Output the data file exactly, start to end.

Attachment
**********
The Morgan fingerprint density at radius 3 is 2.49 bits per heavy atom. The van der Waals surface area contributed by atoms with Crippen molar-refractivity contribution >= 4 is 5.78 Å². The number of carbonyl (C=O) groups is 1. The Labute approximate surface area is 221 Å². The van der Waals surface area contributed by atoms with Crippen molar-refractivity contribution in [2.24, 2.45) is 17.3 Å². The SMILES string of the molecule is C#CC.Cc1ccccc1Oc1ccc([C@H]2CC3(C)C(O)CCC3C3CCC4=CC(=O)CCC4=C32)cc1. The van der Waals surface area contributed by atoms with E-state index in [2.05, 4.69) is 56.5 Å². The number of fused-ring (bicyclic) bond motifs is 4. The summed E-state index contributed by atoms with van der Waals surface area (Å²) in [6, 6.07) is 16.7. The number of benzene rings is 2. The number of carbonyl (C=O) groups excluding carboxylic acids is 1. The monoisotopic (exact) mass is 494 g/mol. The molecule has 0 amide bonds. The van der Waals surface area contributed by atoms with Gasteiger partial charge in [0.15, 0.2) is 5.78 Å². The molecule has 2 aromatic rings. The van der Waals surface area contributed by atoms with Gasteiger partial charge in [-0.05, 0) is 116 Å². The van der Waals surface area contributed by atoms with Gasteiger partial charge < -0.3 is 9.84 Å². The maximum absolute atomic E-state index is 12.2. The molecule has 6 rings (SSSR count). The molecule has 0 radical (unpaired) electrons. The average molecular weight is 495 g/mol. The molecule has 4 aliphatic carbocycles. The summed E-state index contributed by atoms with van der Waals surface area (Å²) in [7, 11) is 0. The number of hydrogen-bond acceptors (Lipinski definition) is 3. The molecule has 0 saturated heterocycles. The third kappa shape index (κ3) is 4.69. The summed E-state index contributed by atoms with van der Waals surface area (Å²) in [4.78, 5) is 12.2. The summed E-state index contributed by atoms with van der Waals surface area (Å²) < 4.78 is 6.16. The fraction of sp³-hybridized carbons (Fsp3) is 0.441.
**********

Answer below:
The Morgan fingerprint density at radius 3 is 2.49 bits per heavy atom. The van der Waals surface area contributed by atoms with Crippen molar-refractivity contribution >= 4 is 5.78 Å². The number of carbonyl (C=O) groups is 1. The Labute approximate surface area is 221 Å². The van der Waals surface area contributed by atoms with Crippen molar-refractivity contribution in [2.24, 2.45) is 17.3 Å². The SMILES string of the molecule is C#CC.Cc1ccccc1Oc1ccc([C@H]2CC3(C)C(O)CCC3C3CCC4=CC(=O)CCC4=C32)cc1. The van der Waals surface area contributed by atoms with E-state index in [2.05, 4.69) is 56.5 Å². The number of fused-ring (bicyclic) bond motifs is 4. The summed E-state index contributed by atoms with van der Waals surface area (Å²) in [6, 6.07) is 16.7. The number of benzene rings is 2. The number of carbonyl (C=O) groups excluding carboxylic acids is 1. The monoisotopic (exact) mass is 494 g/mol. The molecule has 0 amide bonds. The van der Waals surface area contributed by atoms with Gasteiger partial charge in [0.15, 0.2) is 5.78 Å². The molecule has 2 aromatic rings. The van der Waals surface area contributed by atoms with Gasteiger partial charge in [-0.05, 0) is 116 Å². The van der Waals surface area contributed by atoms with Gasteiger partial charge < -0.3 is 9.84 Å². The maximum absolute atomic E-state index is 12.2. The molecule has 6 rings (SSSR count). The molecule has 0 radical (unpaired) electrons. The average molecular weight is 495 g/mol. The molecule has 4 aliphatic carbocycles. The summed E-state index contributed by atoms with van der Waals surface area (Å²) in [7, 11) is 0. The number of hydrogen-bond acceptors (Lipinski definition) is 3. The molecule has 0 saturated heterocycles. The third kappa shape index (κ3) is 4.69. The summed E-state index contributed by atoms with van der Waals surface area (Å²) in [4.78, 5) is 12.2. The summed E-state index contributed by atoms with van der Waals surface area (Å²) < 4.78 is 6.16. The fraction of sp³-hybridized carbons (Fsp3) is 0.441.